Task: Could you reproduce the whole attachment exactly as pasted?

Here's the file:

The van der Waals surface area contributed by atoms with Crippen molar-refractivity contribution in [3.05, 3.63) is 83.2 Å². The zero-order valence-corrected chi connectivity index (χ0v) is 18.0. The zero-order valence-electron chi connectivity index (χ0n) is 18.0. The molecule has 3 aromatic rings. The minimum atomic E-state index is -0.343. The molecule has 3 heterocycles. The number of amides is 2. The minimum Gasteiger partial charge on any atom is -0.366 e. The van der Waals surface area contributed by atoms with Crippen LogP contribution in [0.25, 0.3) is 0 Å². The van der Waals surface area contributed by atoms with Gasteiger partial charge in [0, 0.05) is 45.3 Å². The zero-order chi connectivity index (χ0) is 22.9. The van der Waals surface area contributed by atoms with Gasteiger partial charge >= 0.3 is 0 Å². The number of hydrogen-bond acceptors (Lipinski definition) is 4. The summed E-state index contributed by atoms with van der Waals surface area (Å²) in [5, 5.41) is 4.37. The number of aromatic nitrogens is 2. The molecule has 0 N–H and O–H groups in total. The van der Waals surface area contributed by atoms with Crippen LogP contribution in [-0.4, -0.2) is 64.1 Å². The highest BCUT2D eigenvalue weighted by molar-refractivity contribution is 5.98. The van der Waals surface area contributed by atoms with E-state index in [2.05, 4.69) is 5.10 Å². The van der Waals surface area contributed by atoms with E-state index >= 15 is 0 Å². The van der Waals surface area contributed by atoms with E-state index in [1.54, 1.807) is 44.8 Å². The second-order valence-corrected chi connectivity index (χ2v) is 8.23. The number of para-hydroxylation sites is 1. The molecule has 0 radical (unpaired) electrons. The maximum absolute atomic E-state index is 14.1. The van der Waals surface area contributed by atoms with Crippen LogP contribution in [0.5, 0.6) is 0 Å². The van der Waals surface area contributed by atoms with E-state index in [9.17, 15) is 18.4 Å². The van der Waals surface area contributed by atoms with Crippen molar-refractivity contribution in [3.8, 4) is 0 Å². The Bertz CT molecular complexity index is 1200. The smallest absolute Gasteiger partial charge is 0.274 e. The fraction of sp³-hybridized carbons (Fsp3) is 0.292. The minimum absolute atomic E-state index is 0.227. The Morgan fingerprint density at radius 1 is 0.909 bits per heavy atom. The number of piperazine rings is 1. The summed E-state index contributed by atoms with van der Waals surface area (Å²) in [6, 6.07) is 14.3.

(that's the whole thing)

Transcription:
The van der Waals surface area contributed by atoms with Crippen molar-refractivity contribution in [3.05, 3.63) is 83.2 Å². The zero-order valence-corrected chi connectivity index (χ0v) is 18.0. The zero-order valence-electron chi connectivity index (χ0n) is 18.0. The molecule has 3 aromatic rings. The minimum atomic E-state index is -0.343. The molecule has 3 heterocycles. The number of amides is 2. The minimum Gasteiger partial charge on any atom is -0.366 e. The van der Waals surface area contributed by atoms with Crippen LogP contribution in [0.25, 0.3) is 0 Å². The van der Waals surface area contributed by atoms with Gasteiger partial charge in [0, 0.05) is 45.3 Å². The zero-order chi connectivity index (χ0) is 22.9. The van der Waals surface area contributed by atoms with Gasteiger partial charge >= 0.3 is 0 Å². The number of hydrogen-bond acceptors (Lipinski definition) is 4. The summed E-state index contributed by atoms with van der Waals surface area (Å²) in [5, 5.41) is 4.37. The number of aromatic nitrogens is 2. The molecule has 0 N–H and O–H groups in total. The van der Waals surface area contributed by atoms with Crippen LogP contribution in [-0.4, -0.2) is 64.1 Å². The highest BCUT2D eigenvalue weighted by molar-refractivity contribution is 5.98. The van der Waals surface area contributed by atoms with E-state index in [2.05, 4.69) is 5.10 Å². The van der Waals surface area contributed by atoms with E-state index >= 15 is 0 Å². The van der Waals surface area contributed by atoms with E-state index in [1.54, 1.807) is 44.8 Å². The second-order valence-corrected chi connectivity index (χ2v) is 8.23. The number of para-hydroxylation sites is 1. The molecule has 0 radical (unpaired) electrons. The maximum absolute atomic E-state index is 14.1. The van der Waals surface area contributed by atoms with Crippen LogP contribution in [0.5, 0.6) is 0 Å². The van der Waals surface area contributed by atoms with E-state index in [9.17, 15) is 18.4 Å². The van der Waals surface area contributed by atoms with Crippen molar-refractivity contribution in [3.8, 4) is 0 Å². The Bertz CT molecular complexity index is 1200. The smallest absolute Gasteiger partial charge is 0.274 e. The fraction of sp³-hybridized carbons (Fsp3) is 0.292. The minimum absolute atomic E-state index is 0.227. The Morgan fingerprint density at radius 1 is 0.909 bits per heavy atom. The number of piperazine rings is 1. The summed E-state index contributed by atoms with van der Waals surface area (Å²) in [6, 6.07) is 14.3.